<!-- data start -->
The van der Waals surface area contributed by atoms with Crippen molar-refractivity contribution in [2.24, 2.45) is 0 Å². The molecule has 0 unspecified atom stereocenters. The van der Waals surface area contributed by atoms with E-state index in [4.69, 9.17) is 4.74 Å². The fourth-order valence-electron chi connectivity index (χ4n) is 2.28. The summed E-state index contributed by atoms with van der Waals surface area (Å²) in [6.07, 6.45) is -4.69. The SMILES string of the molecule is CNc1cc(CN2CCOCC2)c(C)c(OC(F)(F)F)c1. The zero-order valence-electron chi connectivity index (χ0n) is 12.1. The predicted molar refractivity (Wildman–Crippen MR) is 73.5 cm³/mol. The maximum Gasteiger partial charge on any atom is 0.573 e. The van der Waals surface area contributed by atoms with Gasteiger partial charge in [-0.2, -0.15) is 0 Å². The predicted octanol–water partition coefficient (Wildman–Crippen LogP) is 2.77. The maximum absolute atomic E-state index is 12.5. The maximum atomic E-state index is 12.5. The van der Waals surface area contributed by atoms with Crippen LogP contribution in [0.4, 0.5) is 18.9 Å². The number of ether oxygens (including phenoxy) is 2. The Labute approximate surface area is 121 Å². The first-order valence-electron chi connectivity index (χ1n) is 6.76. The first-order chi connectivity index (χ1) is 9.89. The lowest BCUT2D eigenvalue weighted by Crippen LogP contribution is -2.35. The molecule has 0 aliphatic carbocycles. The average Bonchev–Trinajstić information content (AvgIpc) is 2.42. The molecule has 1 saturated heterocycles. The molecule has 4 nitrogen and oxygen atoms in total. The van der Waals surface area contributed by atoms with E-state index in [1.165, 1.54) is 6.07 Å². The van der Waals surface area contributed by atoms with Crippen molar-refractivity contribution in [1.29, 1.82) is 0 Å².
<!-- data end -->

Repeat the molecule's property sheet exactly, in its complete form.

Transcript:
The van der Waals surface area contributed by atoms with Crippen molar-refractivity contribution in [2.24, 2.45) is 0 Å². The molecule has 0 unspecified atom stereocenters. The van der Waals surface area contributed by atoms with E-state index in [4.69, 9.17) is 4.74 Å². The fourth-order valence-electron chi connectivity index (χ4n) is 2.28. The summed E-state index contributed by atoms with van der Waals surface area (Å²) in [6.07, 6.45) is -4.69. The SMILES string of the molecule is CNc1cc(CN2CCOCC2)c(C)c(OC(F)(F)F)c1. The zero-order valence-electron chi connectivity index (χ0n) is 12.1. The predicted molar refractivity (Wildman–Crippen MR) is 73.5 cm³/mol. The maximum Gasteiger partial charge on any atom is 0.573 e. The van der Waals surface area contributed by atoms with Gasteiger partial charge in [-0.2, -0.15) is 0 Å². The predicted octanol–water partition coefficient (Wildman–Crippen LogP) is 2.77. The maximum absolute atomic E-state index is 12.5. The maximum atomic E-state index is 12.5. The van der Waals surface area contributed by atoms with Crippen LogP contribution in [0.4, 0.5) is 18.9 Å². The number of ether oxygens (including phenoxy) is 2. The Labute approximate surface area is 121 Å². The first-order valence-electron chi connectivity index (χ1n) is 6.76. The first-order chi connectivity index (χ1) is 9.89. The lowest BCUT2D eigenvalue weighted by Crippen LogP contribution is -2.35. The molecule has 0 aliphatic carbocycles. The average Bonchev–Trinajstić information content (AvgIpc) is 2.42. The molecule has 1 saturated heterocycles. The molecule has 4 nitrogen and oxygen atoms in total. The van der Waals surface area contributed by atoms with E-state index in [1.165, 1.54) is 6.07 Å². The van der Waals surface area contributed by atoms with Crippen molar-refractivity contribution in [1.29, 1.82) is 0 Å².